Bill disregards public health, safety

Washburn Review Washburn Review

As of last week, we are all guinea pigs for Monsanto and all of the other agribusiness corporations that produce genetically engineered products. 

This may come as a shocking proposition especially under the leadership of the most ‘socialist’ president this country has ever seen. Last week Congress passed a continuing resolution, a kind of stopgap piece of legislation to allow the government to continue functioning. Within that resolution snuggled neatly between section 734 and 736 was a corporately manufactured masterpiece that provided for Monsanto and its big business buddies protection from being sued if their genetically modified products prove in the future to be hazardous to human consumption. 

When businesses make a bad bet, they go out of business. When they make a good bet they cash in big. When they hurt innocent people by defrauding them, that’s when the courts drag them into the back room and doles out punishment. Last week Congress and the president told the courts that Monsanto could essentially produce its product without fear of lawsuit.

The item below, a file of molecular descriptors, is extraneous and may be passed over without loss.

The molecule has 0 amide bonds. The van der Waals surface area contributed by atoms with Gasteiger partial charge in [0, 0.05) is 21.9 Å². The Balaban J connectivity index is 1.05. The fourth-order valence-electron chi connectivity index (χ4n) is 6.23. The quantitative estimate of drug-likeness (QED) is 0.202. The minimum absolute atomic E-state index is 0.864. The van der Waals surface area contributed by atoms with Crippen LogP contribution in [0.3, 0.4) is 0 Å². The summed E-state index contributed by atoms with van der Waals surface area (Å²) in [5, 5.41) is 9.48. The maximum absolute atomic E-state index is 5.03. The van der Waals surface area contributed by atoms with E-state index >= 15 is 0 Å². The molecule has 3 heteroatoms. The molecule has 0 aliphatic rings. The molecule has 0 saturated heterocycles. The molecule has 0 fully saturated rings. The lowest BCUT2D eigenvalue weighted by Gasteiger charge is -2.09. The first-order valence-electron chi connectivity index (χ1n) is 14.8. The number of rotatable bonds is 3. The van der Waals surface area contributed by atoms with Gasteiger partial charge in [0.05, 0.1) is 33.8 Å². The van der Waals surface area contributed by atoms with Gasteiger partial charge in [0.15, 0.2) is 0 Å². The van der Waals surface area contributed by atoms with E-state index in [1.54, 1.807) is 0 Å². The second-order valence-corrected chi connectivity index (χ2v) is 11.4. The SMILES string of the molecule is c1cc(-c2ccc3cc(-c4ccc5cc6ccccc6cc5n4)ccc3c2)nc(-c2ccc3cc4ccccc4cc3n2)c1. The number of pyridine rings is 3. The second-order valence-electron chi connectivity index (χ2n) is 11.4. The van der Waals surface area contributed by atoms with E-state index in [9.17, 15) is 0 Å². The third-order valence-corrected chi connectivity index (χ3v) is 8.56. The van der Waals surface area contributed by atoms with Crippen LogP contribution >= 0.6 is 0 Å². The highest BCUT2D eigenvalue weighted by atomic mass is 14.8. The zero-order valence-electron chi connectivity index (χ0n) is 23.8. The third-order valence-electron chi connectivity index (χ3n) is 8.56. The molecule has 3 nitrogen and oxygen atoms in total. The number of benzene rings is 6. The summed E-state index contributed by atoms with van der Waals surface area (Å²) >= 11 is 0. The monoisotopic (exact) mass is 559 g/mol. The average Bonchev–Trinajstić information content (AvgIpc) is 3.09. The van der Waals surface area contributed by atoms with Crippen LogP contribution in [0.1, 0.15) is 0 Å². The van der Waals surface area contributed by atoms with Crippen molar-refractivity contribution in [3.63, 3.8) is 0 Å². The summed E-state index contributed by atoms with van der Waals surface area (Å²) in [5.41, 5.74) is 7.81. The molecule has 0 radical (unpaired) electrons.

If I were to sell some unsuspecting schmuck a taco laced with a substance that may or may not be deadly, I just didn’t take the time to find out, and stet schmuck dies, I get tossed in jail, probably put on trial for manslaughter and sued by the victim’s family for wrongful death. As of last week, Monsanto can do the same thing and instead of the government stepping in to stop them from harming the consumer, Monsanto gets to continue making its product with the blessing of our government. 

While there is no evidence that genetically engineered foods pose a danger to humans, the truth of the matter is we don’t understand the dangers products pose to us. We don’t know if these modified foods cause cancer, mental defects, physical defects or mental illness. This bill allows Monsanto to flood our markets with genetically modified foods and nobody knows what effects these foods will have on consumers in years to come.  

I am not advocating for genetically modified foods to be banned. The simple fact of the matter is that, as it stands, there is not enough evidence to understand the possible dangers of genetically modified foods. I do know that if a genetically modified food causes me to be more likely to have some rare form of cancer or make me more likely to develop some chronic illness I am more than happy to take time to investigate the dangers of these products. 

Until we understand what these genetically modified foods can do to a human body, I’m going to be suspicious of any fruits and vegetables that come with a trademark.